We are seeing the legal issues surrounding 3D printing begin to emerge with part of the complexity being that different laws are a applicable in different territories. Papers released have looked at the U.K. and U.S. system but they do not necessarily hold true to Europe, Africa, Asia or Australia. For Australian designers there is a great resource called The Australian Design Unit which links to a toolkit for contracts, IP, marketing, financing and more. Part of the information network is an article by Design Victoria that is a specific guide to Intellectual Property for Australia’s Industrial Designers.
In Australia there is a category of 'Design Registration' that protects how a product looks, but not how it works. This is a relatively cheap protection in Australia though it is unclear how this protection transfers beyond Australia.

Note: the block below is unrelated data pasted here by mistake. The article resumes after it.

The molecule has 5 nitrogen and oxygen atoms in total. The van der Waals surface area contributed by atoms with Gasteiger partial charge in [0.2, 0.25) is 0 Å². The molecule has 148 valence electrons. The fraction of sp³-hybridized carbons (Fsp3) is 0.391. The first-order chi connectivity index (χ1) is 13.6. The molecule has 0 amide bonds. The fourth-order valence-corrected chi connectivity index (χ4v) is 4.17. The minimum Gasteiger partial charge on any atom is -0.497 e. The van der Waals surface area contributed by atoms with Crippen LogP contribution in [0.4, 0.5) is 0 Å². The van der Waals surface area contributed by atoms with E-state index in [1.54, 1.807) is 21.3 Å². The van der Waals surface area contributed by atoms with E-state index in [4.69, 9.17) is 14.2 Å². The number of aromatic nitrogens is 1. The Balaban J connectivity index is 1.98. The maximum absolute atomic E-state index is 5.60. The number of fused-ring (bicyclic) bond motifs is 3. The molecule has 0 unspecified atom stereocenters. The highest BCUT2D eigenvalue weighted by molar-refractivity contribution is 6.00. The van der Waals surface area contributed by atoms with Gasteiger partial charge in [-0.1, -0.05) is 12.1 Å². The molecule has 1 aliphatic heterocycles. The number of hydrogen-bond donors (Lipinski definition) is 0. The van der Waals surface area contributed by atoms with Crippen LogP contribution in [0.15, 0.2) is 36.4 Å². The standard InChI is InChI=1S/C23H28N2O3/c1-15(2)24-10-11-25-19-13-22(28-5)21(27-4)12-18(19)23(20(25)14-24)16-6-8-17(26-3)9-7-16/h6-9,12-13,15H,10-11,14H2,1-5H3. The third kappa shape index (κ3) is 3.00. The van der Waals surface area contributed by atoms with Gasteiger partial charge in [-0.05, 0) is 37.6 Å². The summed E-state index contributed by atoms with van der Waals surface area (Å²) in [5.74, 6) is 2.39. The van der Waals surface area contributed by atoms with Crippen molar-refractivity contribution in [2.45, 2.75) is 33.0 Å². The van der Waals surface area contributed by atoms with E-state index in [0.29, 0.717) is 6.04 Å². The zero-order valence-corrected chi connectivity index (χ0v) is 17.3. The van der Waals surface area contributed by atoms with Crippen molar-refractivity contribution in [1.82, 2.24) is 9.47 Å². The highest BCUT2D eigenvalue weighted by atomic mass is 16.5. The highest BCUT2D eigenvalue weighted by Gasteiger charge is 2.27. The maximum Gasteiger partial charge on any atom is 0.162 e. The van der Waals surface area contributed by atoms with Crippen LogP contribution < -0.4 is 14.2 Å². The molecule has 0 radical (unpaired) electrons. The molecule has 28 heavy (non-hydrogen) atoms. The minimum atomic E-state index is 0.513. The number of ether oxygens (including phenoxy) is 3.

Copyright protects 3D designs that are artistic. To avoid overlap with registered designs, most 3D designs that are mass-produced have very limited copyright rights. This means that if you have created a 3D design for industrial purposes you will usually need to register it as a design in order to receive protection. 3D designs that have been registered have minimal copyright protection, even if they are an artistic one-off.